Aidan J. A Level Biology tutor, A Level Geography tutor, GCSE Biology...

Aidan J.

Currently unavailable: for new students

Degree: Biological Sciences (Bachelors) - Durham University

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About me

Hi, I’m Aidan a Biology student at Durham University.

My experience

Having regularly tutored a brother with learning difficulties, I have developed the patience to understand and help people of all abilities. Mentoring younger pupils at school and having multiple years teaching experience in the army cadet force, allows me to develop a relationship which improves not only academics but overall organisational and working attitudes to life. I have an outgoing personality able to engage and bring the best out of all my students. 

What do I teach?

At GCSE I scored 100% in both Biology and Geography amongst 8A*s and 3As before completing 4 A-levels. I would love to help you by creating personal lesson plans for your syllabus, covering the topics you want, at a pace you decide.

My lessons

Knowing full well how it easy it is for teenagers to lose focus in the classroom, I prepare varied and creative lessons to ensure you are always learning. Nevertheless I understand exam success is only achieved through great technique developed with access to resources such as past papers, examiner feedback and specifications which I support all my students with.

Get in touch

Please feel free to message me, I would love to hear how I can help you. Before we start we can even arrange a free meet the tutor session!

Subjects offered

SubjectLevelMy prices
Biology A Level £20 /hr
Geography A Level £20 /hr
Biology GCSE £18 /hr
Geography GCSE £18 /hr
Maths GCSE £18 /hr
Physics GCSE £18 /hr

Qualifications

QualificationLevelGrade
BiologyA-LevelA*
GeographyA-LevelA
MathsA-LevelA
PhysicsA-LevelB
Disclosure and Barring Service

CRB/DBS Standard

No

CRB/DBS Enhanced

No

Currently unavailable: for new students

Ratings and reviews

4.8from 6 customer reviews

Shahid (Student) December 31 2015

Tutoring quality is excellent!

Shahid (Student) December 30 2015

I really enjoyed doing past papers!

Shahid (Student) December 28 2015

I have improved my exam technique. I have required more deep thinking.

Shahid (Student) December 27 2015

I have improved my exam technique.
See all reviews

Questions Aidan has answered

Explain the formation of a new species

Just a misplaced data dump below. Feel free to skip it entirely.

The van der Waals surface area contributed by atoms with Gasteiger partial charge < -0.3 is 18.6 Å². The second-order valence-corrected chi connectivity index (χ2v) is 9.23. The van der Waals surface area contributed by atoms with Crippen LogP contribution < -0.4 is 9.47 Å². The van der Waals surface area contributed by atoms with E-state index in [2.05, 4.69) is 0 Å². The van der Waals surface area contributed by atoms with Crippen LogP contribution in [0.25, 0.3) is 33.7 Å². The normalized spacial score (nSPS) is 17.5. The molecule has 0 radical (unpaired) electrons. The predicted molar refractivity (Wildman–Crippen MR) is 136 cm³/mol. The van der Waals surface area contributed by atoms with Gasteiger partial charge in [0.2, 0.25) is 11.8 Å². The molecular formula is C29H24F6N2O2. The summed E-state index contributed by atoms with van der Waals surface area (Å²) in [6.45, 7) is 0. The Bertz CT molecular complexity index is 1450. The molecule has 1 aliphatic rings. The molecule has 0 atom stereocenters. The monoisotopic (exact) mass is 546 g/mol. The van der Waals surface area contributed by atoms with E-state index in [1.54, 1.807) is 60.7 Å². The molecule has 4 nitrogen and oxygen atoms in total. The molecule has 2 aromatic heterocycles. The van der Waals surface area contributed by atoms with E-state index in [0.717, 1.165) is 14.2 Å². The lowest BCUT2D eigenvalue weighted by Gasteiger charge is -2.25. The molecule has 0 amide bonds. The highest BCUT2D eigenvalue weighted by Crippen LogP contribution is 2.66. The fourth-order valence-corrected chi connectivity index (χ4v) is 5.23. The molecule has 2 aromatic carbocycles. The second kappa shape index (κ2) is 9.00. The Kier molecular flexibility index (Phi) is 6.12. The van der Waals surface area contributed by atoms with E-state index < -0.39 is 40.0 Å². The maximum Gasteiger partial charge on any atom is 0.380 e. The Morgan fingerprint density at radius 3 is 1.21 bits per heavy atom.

Speciation (the formation of a new species) can be broken down into a few concise steps. The most important step is the isolation of two populations. This usually occurs because of physical factors such as a lake drying up and being separated into two smaller lakes. As a result the fish in e...

Speciation (the formation of a new species) can be broken down into a few concise steps.

The most important step is the isolation of two populations. This usually occurs because of physical factors such as a lake drying up and being separated into two smaller lakes.

As a result the fish in each lake are no longer able to breed with the fish in the other lake, resulting in no alleles being transferred between the populations.

Within each population mutations (random changes in the base sequence of DNA) will occur. But importantly since the changes are random the mutations that occur in each population will be different.

Similarly since both populations are now in different environments, physical characteristics of each enviroment such as water temperature will vary. As a result a mutation which may be favourable to cooler water conditions such as a thicker fat layer, may be favourable to one population of fish but detrimental to the other where the water is warmer.

As a result of differing selection pressures due to the differences in physical conditions(example above), both populations will evolve in separate directions to favour their new environment. This will lead to greater and greater genetic differences between the populations over time as a result of changing allele frequencies.

Eventually both populations even if no longer physically isolated will be reproductively isolated. Reproductive isolation is where both populations are no longer able to interbreed to produce fertile offspring, a requirement for an individual species.

Reproductive isolation can occur due to factors such as incompatible genitalia and non overlapping mating seasons. But importantly when two populations can no longer reproduce to produce fertile offspring they are considered two separate species.

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1 year ago

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